On the WS II examples, the more common import,
the horizontal and vertical designs are either ladders
or plain lines produced with a multiple-tip brush,
although additional decorative elements also appear
(Pls. 4.2.11:4–6 [Photo 4.2.2:5], 4.2.12:5). There is
also a difference in the size of the bowls: the ear-
lier WS II bowls tend to be larger than the later.
The latter have much simpler decoration, one of
the indications of mass production, as is the virtual
disregard for the quality of the slip and fabric of
the examples with a thin grayish slip at the end of
the LB IIB.

Very few examples of tankard-like jugs are
known from the southern Levant (Pl. 4.2.10:4).
NAA has demonstrated that WS I and WS II wares
were produced from a specific clay, usually bluish-
gray at the core (Artzy 2001b). The only produc-
tion center identified thus far is at Sanidha in the
Kalavasos area in southeastern Cyprus, at the foot-
hills of the Troodos Mountains (Todd and Pilides
2001).

Large quantities of the ware have been exca-
vated in LB IIB settlement and burial contexts, for
example, at coastal sites in the Carmel and Sharon
and along routes leading from the coast to the eco-
nomic hinterland. One explanation for the quan-
tity of WS ware relates to the nature of economic
exchange in this period, with entrepreneurial trade
replaced by the more extensive elite trade. This is
probably the best example of ceramics used in the
“sailors’ trade,” in which mariners in the service of
the economic powers would use products of Cypriot
cottage industries and the available space on ships
to trade for their own economic benefit.



CHAPTER 4.2: LATE BRONZE AGE I–II CYPRIOT IMPORTS 343

Base Ring Ware
(BR I: Pls. 4.2.13–4.2.14; BR II: Pl. 4.2.15)

BR ware originates on Cyprus and, as mentioned
above, is the second most common import after WS
ware into the Levant in the Late Bronze Age. The
designation stems from the accentuated ring base
on most of the ware types. The distinctive dark gray
ware has a metallic ring when tapped. Like early
WS ware, the largest and most diverse assemblage
of early BR ware in Canaan comes from ªAjjul
(Bergoffen 2001a: 31).

While no production centers have yet been
found on Cyprus, the particular clay from which
BR vessels were produced was used for earlier
typical Cypriot wares, and this, together with the
prevalence and varieties of BR types and forms on
the island, indicate its Cypriot origin. Petrographic
analyses of the ware sub-groups on Cyprus show
regional differences, pointing to several production
workshops (Vaughn 1987).

The chronological division of the two main
groups of BR ware—BR I and BR II—is not defini-
tive, since they can appear concurrently, especially
in the LB II. Both groups were manufactured of
a similar clay type, as established by NAA (Artzy
1985), although there are variations in color and
even texture due not only to technological aspects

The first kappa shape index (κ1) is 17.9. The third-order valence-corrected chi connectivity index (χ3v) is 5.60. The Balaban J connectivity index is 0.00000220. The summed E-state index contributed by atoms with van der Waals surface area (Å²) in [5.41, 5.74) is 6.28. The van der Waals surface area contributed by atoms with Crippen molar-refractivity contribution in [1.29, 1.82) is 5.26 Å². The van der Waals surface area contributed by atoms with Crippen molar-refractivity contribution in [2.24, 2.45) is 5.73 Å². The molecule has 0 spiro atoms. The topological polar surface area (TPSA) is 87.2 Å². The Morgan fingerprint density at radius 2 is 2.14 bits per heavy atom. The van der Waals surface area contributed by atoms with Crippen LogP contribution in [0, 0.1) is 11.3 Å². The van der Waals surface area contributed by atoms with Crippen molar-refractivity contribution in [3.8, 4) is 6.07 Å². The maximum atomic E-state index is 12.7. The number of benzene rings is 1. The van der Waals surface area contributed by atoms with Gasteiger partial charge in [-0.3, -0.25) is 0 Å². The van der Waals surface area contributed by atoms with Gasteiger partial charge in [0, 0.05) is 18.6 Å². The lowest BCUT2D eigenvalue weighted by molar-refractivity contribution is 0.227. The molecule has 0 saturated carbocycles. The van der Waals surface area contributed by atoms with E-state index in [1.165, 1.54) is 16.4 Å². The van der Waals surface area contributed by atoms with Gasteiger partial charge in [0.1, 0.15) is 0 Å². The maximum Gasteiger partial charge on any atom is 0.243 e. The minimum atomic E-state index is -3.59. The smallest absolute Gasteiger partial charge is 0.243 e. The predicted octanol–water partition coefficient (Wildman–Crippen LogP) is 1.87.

in their production, but also to Cypriot regional dif-
ferences (Vaughn 2001: 124–25). Clay color ranges
from black-brown to reddish-brown, orange, and
gray. The vessels are usually slipped, and the brush
marks are sometimes noticeable. The jugs are hand-
made and were often produced in separate sections,
with the handles usually inserted into a hole punc-
tured in the body of the vessel (Pl. 4.2.14:1–2). On
many of the BR II examples, the neck leans toward
the handle side; since the handle was added after
the vessel was leather-hard, the firing caused the
distortion (Pl. 4.2.15:3–4). This jug is also referred
to locally as a “bilbil,” an onomatopoeic term based
on the sound made when water is poured from the
vessel.

Of the BR imports from Cyprus, BR II is the
more common. BR I first appears in the LB IA,
although it is more characteristic of the LB IB,
as attested by numerous tomb deposits at ªAjjul

(Bergoffen 2001a). The ware continues into the
LB IIA, albeit in smaller quantities. BR I vessels
are usually decorated with plastic clay bands (Pl.
4.2.14:2–4) or incised bands (Pl. 4.2.14:5–6). The
typical ridge on the neck might be the result of a
production technique rather than a decoration. The
prevalent form is a jug with a globular or ovoid
body, a high narrow neck, an everted rim, a pro-
nounced ring base, a strap handle extending from
the neck ridge to the shoulder, and sometimes with
a trefoil mouth. It is related to the use of opium,8
and resembles an upside-down poppy-seed (Pl.
4.2.14:3–4). Other forms include wide-necked jugs
with elaborate plastic decoration, some with a cut
rim (Pl. 4.2.14:1); bowls with plastic decoration
(Pl. 4.2.13:1–2) or with a funnel-shaped body, high
carination, inverted or everted rim, ring base, and
upwardly-angled wishbone handle (Pl. 4.2.13:3–4);
wide-mouthed kraters with a globular body, high
vertical neck, overhanging rim, ring base, an elabo-
rate wishbone-type handle, and combed decoration